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90s Slang You Should Know


[wind-mil] /ˈwɪndˌmɪl/
any of various machines for grinding, pumping, etc., driven by the force of the wind acting upon a number of vanes or sails.
(loosely) a wind generator; wind plant.
Aeronautics. a small air turbine with blades, like those of an airplane propeller, exposed on a moving aircraft and driven by the air, used to operate gasoline pumps, radio apparatus, etc.
an imaginary opponent, wrong, etc. (in allusion to Cervantes' Don Quixote):
to tilt at windmills.
verb (used with or without object)
Aeronautics. (of a propeller engine or turbojet engine) to rotate or cause to rotate solely under the force of a passing airstream.
Origin of windmill
Middle English word dating back to 1250-1300; See origin at wind1, mill1 Unabridged
Based on the Random House Dictionary, © Random House, Inc. 2017.
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Examples from the Web for windmill
Contemporary Examples
Historical Examples
  • The homesteads were few and far apart; here and there a windmill gaunt against the sky, a sod house crouching in a hollow.

    O Pioneers! Willa Cather
  • Grain was present, and a windmill was present, but there was no wind to grind the corn.

  • And maintaining an equal distance, both parties cantered leisurely up the ascent now called windmill Hill.

    Rookwood William Harrison Ainsworth
  • After dressing in the hay, I washed my face in cold water at the windmill.

    My Antonia Willa Cather
  • I ran out and met her as she brought her horses up to the windmill to water them.

    My Antonia Willa Cather
  • He saw the sketch in Tinkle's window and thought it was a windmill at first.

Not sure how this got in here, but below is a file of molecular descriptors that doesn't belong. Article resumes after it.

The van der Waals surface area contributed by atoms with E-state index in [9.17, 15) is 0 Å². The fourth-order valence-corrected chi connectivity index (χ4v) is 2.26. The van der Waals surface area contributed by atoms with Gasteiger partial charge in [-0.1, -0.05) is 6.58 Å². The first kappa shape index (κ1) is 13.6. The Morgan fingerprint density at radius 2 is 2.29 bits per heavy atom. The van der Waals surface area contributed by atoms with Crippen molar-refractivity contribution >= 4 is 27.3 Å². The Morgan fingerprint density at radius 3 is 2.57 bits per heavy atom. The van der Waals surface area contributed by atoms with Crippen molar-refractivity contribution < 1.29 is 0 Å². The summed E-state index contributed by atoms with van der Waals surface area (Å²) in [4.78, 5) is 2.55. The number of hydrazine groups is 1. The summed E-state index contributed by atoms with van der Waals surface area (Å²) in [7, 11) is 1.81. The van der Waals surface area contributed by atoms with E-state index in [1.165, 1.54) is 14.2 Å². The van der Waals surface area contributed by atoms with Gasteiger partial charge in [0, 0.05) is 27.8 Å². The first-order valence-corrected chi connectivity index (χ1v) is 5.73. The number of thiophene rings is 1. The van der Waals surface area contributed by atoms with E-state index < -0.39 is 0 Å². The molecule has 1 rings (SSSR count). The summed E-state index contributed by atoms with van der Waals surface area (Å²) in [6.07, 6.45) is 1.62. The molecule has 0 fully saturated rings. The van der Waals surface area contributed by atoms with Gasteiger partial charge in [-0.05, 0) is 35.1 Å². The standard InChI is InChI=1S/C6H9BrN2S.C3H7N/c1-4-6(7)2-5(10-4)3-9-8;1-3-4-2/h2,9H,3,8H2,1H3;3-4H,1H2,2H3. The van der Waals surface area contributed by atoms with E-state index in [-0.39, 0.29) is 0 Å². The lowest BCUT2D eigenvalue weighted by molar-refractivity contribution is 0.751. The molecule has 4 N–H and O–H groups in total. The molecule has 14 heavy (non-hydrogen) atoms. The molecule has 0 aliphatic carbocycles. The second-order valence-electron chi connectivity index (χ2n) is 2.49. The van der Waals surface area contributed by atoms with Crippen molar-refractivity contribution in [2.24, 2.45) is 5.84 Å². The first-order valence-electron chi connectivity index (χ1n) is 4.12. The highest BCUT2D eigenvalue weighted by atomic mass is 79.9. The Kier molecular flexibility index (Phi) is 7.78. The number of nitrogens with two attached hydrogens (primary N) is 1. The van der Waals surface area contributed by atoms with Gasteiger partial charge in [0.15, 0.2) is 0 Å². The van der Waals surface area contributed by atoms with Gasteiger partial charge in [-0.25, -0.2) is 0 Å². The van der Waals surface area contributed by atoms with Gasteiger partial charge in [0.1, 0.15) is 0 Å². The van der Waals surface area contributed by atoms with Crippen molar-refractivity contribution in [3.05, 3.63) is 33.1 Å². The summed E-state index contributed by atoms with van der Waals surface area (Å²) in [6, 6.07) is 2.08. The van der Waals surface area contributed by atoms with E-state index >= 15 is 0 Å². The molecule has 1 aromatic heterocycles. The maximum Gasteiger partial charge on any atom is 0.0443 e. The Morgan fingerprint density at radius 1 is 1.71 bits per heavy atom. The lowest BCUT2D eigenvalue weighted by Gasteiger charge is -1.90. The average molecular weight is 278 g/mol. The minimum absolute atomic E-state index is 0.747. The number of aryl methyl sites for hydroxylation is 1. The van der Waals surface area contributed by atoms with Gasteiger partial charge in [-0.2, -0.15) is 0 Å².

The Four Million

    O. Henry
  • This is sometimes turned by hand, and sometimes it is attached to a windmill!

  • Mentally, at all events, one gathered that she had thrown her bonnet over the windmill.

    The Message Alec John Dawson
British Dictionary definitions for windmill


/ˈwɪndˌmɪl; ˈwɪnˌmɪl/
a machine for grinding or pumping driven by a set of adjustable vanes or sails that are caused to turn by the force of the wind
the set of vanes or sails that drives such a mill
(Brit) Also called whirligig. a toy consisting of plastic or paper vanes attached to a stick in such a manner that they revolve like the sails of a windmill US and Canadian name pinwheel
an imaginary opponent or evil (esp in the phrase tilt at or fight windmills)
a small air-driven propeller fitted to a light aircraft to drive auxiliary equipment Compare ram-air turbine
an informal name for helicopter
an informal name for propeller (sense 1)
to move or cause to move like the arms of a windmill
an informal name for accommodation bill
(intransitive) (of an aircraft propeller, rotor of a turbine, etc) to rotate as a result of the force of a current of air rather than under power
Collins English Dictionary - Complete & Unabridged 2012 Digital Edition
© William Collins Sons & Co. Ltd. 1979, 1986 © HarperCollins
Publishers 1998, 2000, 2003, 2005, 2006, 2007, 2009, 2012
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Word Origin and History for windmill

c.1300, from wind (n.1) + mill (n.). Cf. German Windmühle, Dutch windmolen, French moulin à vent (13c.). Verb meaning "to swing the arms wildly" is recorded from 1927.

Online Etymology Dictionary, © 2010 Douglas Harper
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Idioms and Phrases with windmill


The American Heritage® Idioms Dictionary
Copyright © 2002, 2001, 1995 by Houghton Mifflin Company. Published by Houghton Mifflin Company.
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